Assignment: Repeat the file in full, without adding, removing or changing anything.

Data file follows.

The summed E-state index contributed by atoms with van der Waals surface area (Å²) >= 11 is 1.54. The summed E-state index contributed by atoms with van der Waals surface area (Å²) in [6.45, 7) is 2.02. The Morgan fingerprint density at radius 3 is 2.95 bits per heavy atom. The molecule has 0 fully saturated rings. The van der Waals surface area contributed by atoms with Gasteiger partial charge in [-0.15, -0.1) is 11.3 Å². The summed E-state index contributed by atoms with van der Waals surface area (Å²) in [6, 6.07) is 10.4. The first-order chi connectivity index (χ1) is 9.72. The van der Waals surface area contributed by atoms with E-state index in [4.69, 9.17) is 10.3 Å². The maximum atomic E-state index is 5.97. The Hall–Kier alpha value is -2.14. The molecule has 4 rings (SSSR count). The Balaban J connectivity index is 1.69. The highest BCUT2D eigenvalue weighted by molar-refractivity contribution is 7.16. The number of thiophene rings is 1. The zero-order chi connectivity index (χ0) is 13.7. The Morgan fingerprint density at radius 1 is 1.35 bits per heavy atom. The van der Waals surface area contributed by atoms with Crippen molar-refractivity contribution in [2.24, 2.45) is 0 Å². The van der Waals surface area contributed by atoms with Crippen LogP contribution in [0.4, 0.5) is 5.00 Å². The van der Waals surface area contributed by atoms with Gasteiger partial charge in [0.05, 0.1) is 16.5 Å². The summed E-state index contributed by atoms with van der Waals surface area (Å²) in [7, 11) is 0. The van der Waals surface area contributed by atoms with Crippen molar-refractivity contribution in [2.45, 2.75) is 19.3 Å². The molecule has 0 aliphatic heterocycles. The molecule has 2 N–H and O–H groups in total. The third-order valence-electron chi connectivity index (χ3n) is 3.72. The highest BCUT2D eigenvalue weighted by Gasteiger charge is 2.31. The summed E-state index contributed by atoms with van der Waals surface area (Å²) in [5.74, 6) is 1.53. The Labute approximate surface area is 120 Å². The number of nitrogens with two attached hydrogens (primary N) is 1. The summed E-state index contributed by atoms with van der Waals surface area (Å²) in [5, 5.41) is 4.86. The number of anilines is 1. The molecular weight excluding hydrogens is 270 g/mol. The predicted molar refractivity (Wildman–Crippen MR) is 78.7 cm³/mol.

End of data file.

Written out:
The summed E-state index contributed by atoms with van der Waals surface area (Å²) >= 11 is 1.54. The summed E-state index contributed by atoms with van der Waals surface area (Å²) in [6.45, 7) is 2.02. The Morgan fingerprint density at radius 3 is 2.95 bits per heavy atom. The molecule has 0 fully saturated rings. The van der Waals surface area contributed by atoms with Gasteiger partial charge in [-0.15, -0.1) is 11.3 Å². The summed E-state index contributed by atoms with van der Waals surface area (Å²) in [6, 6.07) is 10.4. The first-order chi connectivity index (χ1) is 9.72. The van der Waals surface area contributed by atoms with E-state index in [4.69, 9.17) is 10.3 Å². The maximum atomic E-state index is 5.97. The Hall–Kier alpha value is -2.14. The molecule has 4 rings (SSSR count). The Balaban J connectivity index is 1.69. The highest BCUT2D eigenvalue weighted by molar-refractivity contribution is 7.16. The number of thiophene rings is 1. The zero-order chi connectivity index (χ0) is 13.7. The Morgan fingerprint density at radius 1 is 1.35 bits per heavy atom. The van der Waals surface area contributed by atoms with Crippen molar-refractivity contribution in [2.24, 2.45) is 0 Å². The van der Waals surface area contributed by atoms with Crippen LogP contribution in [0.4, 0.5) is 5.00 Å². The van der Waals surface area contributed by atoms with Gasteiger partial charge in [0.05, 0.1) is 16.5 Å². The summed E-state index contributed by atoms with van der Waals surface area (Å²) in [7, 11) is 0. The van der Waals surface area contributed by atoms with Crippen molar-refractivity contribution in [2.45, 2.75) is 19.3 Å². The molecule has 0 aliphatic heterocycles. The molecule has 2 N–H and O–H groups in total. The third-order valence-electron chi connectivity index (χ3n) is 3.72. The highest BCUT2D eigenvalue weighted by Gasteiger charge is 2.31. The summed E-state index contributed by atoms with van der Waals surface area (Å²) in [5.74, 6) is 1.53. The Labute approximate surface area is 120 Å². The number of nitrogens with two attached hydrogens (primary N) is 1. The summed E-state index contributed by atoms with van der Waals surface area (Å²) in [5, 5.41) is 4.86. The number of anilines is 1. The molecular weight excluding hydrogens is 270 g/mol. The predicted molar refractivity (Wildman–Crippen MR) is 78.7 cm³/mol.